Basket Star, Gargantuan Brittle Star of the Deep Sea

by Owen James Burke

basketstar

(Photo: Charleston Bump Expedition 2003/NOAA)

Ong Han Boon was fishing off Singapore when he hauled in this wiry-looking loosely woven basket. Not knowing what it was, he did the same thing anyone would do this day in age: he posted a video to one of his social media accounts hoping someone could identify it, or not, supposing that it may have been a new species.

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The basket star (Astroboa nuda) is a distant relative of the sea star and sea urchin which can live for up to 35 years and grow to 3 feet in diameter. Living primarily in the deep sea, these gangly critters can be found in waters as shallow as the intertidal zone.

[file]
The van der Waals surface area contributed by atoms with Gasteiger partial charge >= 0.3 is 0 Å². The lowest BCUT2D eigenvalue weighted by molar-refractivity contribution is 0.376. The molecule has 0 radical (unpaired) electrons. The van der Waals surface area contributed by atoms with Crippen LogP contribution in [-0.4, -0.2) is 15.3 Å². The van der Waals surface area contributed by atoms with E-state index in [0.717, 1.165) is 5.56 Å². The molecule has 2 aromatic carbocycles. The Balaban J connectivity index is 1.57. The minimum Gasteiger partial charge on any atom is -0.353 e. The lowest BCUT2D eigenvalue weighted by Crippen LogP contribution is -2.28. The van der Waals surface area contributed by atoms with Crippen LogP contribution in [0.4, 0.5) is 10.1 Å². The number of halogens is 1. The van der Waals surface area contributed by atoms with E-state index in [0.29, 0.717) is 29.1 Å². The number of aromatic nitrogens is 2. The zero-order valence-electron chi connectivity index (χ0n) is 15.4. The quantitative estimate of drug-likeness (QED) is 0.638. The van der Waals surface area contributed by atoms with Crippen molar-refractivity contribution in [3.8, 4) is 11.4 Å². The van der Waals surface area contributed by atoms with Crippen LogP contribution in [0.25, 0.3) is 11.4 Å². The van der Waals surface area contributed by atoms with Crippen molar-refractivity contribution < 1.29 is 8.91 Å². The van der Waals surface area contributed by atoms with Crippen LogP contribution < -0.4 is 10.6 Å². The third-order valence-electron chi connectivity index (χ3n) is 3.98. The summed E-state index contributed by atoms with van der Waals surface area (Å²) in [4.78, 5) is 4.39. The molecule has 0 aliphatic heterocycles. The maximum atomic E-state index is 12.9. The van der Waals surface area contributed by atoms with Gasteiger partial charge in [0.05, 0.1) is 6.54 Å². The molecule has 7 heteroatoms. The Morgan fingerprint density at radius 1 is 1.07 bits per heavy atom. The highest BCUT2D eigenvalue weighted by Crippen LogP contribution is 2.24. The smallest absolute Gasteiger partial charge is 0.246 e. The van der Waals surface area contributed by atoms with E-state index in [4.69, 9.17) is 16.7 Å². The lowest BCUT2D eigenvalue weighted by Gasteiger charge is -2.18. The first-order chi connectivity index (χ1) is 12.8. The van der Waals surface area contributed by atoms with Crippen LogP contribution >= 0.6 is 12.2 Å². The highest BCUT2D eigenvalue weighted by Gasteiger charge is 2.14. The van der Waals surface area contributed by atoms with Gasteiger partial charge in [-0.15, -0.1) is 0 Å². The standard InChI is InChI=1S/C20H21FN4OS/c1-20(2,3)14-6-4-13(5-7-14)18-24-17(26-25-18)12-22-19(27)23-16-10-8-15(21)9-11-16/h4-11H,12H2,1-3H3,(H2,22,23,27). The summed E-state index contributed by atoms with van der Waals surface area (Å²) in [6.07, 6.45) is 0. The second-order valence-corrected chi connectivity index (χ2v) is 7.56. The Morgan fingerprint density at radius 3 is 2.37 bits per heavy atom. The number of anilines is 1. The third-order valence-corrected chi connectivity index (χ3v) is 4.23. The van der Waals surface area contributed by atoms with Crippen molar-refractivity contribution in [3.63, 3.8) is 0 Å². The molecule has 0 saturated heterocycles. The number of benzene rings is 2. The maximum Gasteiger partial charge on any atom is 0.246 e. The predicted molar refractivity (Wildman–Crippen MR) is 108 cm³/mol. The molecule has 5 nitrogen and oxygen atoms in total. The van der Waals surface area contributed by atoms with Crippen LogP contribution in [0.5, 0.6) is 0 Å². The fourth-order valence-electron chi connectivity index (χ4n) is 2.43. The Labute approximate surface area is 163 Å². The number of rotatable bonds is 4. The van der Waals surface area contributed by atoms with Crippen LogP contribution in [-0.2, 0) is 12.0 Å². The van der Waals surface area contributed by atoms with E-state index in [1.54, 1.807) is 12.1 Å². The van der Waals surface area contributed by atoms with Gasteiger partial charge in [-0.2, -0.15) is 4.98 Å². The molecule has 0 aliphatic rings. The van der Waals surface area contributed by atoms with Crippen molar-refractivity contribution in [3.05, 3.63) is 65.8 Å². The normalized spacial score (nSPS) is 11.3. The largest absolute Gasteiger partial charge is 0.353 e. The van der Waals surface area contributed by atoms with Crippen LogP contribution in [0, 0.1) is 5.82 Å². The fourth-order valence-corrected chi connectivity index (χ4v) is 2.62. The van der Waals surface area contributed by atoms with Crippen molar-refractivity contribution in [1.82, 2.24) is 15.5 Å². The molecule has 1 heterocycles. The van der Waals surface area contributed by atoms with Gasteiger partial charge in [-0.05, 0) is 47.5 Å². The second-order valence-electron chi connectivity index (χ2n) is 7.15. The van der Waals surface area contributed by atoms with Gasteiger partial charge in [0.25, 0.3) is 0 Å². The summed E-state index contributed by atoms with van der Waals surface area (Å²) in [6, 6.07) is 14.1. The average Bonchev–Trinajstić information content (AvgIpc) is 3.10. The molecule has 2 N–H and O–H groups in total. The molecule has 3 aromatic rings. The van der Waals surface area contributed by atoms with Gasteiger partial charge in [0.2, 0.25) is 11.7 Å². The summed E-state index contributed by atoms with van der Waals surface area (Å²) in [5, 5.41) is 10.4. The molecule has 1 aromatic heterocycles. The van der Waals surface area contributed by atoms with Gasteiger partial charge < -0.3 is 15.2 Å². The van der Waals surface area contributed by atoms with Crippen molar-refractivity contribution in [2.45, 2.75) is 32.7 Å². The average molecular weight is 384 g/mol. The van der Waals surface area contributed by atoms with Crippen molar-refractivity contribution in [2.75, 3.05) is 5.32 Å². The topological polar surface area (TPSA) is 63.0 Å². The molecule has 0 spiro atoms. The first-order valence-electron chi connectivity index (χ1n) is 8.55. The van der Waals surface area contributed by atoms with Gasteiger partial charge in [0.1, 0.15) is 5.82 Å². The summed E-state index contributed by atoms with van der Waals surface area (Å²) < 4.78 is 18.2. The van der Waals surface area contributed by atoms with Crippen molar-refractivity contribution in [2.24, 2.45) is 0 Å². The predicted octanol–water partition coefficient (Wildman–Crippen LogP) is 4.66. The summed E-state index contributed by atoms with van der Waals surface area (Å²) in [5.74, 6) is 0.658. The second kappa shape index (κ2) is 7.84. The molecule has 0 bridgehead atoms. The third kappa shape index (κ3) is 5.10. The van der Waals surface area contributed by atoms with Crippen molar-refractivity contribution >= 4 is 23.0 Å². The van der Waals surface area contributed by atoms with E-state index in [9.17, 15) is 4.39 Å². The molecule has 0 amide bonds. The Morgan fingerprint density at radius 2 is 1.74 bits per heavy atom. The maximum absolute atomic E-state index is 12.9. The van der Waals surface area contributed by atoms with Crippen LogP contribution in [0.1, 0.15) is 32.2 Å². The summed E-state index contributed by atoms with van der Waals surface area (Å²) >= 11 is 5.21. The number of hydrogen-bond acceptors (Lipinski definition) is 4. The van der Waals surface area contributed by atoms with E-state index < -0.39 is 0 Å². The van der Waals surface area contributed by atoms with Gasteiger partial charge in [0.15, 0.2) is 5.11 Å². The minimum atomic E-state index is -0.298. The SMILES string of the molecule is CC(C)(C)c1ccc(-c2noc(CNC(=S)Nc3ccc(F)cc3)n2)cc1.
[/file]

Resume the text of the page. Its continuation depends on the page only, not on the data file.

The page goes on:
Like all echinoderms, the basket star can regenerate lost limbs, and curl up into a tight ball — or become tightly woven — when threatened. And, instead of having blood, it pumps water throughout its body in order to walk, feed, digest, and produce waste.

Read more on Discovery — OB

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